EHRMAN: Well, what I argue in the book is that during his lifetime, Jesus himself didn't call himself God and didn't consider himself God, and that none of his disciples had any inkling at all that he was God. The way it works is that you do find Jesus calling himself God in the Gospel of John, our last Gospel. Jesus says things like: 'before Abraham was, I am,' and 'I and the Father are one, and if you've seen me, you've see the Father.' These are all statements that you find only in the Gospel of John, and that's striking because we have earlier Gospels, and we have the writings of Paul, and in none of them is there any indication that Jesus said such things about him. I think it's completely implausible that Matthew, Mark, and Luke would not mention that Jesus called himself God if that's what he was declaring about himself. That would be a rather important point to make.
So this is not an unusual view among scholars. It's simply the view that the Gospel of John is providing a theological understand of Jesus that is not what was historically accurate.
So, in order to reach his conclusion, Ehrman had to downplay the legitimacy of the Gospel of John, and play up the synoptic Gospels as somehow "more authentic."
During the lead-up to the his "hallucination" thesis, the agnostic author posited that Jesus was probably left on the cross for his body to desecrated, instead of Pontius Pilate allowing it to be taken down:
EHRMAN: ...I actually changed my views about this question about whether there was an empty tomb three days after Jesus' death, and the reason I changed my mind about it is because I started to look into what we know about Roman practices of crucifixion. Now, it's interesting that we never have any literary descriptions in any writing at all. These no description of how exactly crucifixion was performed. But there are references in ancient Greek and Latin texts that refer to people who have been crucified, and what is striking is that in virtually every instance, we're told that the person was left on the cross in order to rot away and to be eaten by scavengers, so that the punishment of crucifixion wasn't simply the torture involved – it also was the horrible effect of not being given a proper burial.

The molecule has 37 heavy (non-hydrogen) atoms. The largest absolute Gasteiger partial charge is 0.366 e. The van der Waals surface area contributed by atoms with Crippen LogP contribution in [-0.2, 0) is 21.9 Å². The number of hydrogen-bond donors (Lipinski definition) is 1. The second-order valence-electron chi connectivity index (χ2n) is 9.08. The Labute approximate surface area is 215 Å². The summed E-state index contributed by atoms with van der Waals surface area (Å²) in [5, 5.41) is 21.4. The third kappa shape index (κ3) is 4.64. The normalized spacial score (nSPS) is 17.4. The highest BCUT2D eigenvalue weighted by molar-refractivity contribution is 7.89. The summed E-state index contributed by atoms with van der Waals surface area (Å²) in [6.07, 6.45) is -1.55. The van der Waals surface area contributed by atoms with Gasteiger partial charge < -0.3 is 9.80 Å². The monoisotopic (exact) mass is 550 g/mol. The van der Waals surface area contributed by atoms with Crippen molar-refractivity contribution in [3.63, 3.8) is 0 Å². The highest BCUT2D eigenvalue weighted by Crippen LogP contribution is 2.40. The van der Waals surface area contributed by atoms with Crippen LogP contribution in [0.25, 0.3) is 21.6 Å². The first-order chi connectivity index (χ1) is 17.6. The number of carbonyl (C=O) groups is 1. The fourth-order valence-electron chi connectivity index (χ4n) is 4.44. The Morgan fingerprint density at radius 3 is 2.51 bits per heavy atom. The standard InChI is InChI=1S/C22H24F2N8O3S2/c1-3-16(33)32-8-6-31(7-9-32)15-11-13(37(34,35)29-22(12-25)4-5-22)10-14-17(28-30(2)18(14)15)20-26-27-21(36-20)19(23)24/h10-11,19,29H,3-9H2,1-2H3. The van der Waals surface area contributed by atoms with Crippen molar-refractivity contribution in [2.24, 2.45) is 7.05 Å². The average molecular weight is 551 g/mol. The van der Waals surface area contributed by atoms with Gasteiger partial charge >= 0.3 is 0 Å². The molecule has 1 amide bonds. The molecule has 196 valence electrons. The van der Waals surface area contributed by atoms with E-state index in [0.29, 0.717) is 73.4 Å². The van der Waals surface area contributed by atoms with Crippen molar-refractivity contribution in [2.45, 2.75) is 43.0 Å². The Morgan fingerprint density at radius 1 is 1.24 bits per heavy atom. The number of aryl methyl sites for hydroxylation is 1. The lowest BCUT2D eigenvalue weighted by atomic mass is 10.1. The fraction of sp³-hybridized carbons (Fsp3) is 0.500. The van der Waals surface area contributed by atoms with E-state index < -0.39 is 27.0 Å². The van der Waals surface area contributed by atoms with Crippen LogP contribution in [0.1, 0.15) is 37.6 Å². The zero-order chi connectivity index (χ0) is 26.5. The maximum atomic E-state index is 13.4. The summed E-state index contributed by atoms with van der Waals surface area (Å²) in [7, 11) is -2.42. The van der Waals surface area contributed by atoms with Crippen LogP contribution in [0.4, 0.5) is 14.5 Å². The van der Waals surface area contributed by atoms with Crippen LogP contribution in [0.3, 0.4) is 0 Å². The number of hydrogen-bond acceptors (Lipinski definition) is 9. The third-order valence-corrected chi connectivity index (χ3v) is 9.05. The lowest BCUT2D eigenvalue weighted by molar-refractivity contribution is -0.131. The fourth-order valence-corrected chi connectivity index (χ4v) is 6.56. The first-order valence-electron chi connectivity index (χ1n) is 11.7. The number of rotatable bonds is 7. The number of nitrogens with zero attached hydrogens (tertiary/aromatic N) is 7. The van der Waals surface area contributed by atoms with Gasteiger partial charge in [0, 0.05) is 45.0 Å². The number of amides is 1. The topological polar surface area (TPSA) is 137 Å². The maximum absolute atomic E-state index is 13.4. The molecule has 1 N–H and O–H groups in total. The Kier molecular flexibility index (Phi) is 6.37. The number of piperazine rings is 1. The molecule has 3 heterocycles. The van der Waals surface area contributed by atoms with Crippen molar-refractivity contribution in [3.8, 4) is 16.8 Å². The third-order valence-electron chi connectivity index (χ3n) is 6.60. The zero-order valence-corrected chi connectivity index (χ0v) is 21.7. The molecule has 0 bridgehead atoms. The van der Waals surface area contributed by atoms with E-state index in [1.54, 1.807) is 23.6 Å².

GROSS: The desecration of the body after death.
EHRMAN: Absolutely – the body was to desecrated, and this was scandalous to ancient people, but the Romans did it. This was as a disincentive for crime. So, it's not just that you're going to go through a horrible death; your body is going to rot in the cross, and scavengers are going to eat it, and this is the typical procedure for crucifixion in the ancient world.
And so, I ask in my book, is it likely that there was an exception in the case of Jesus? So in the Gospels, of course, Joseph of Arimathea asks for Jesus' body, and Pontius Pilate gives it to him; and then, Joseph puts it in his tomb; and three days later that tomb is found empty.....I think it's highly unlikely, for reasons that I lay out in the book, given what we know about Pilate from other sources.
GROSS: What are some of the reasons you think Pilate would not have made an exception?
EHRMAN: Well, what we know about Pilate comes to us from various sources, including the Jewish historian Josephus and the philosopher from Alexandria, Egypt named Philo. What we learn about Pilate from these sources is that Pilate was not a nice fellow. He was not concerned about the people that he ruled. He was ruthless. He was hard-hearted. He was mean-spirited, and he simply did not care about the religious sensibilities of the Jews in Palestine...And so...there's nothing in the record to suggest that Pilate would ever do that, and we have no record of any governor of any province in the entire Roman Empire who would bow to the religious sensibilities of their people in order to give somebody a decent burial. And so, it seems unlikely to me that the exception was made in the case of Jesus.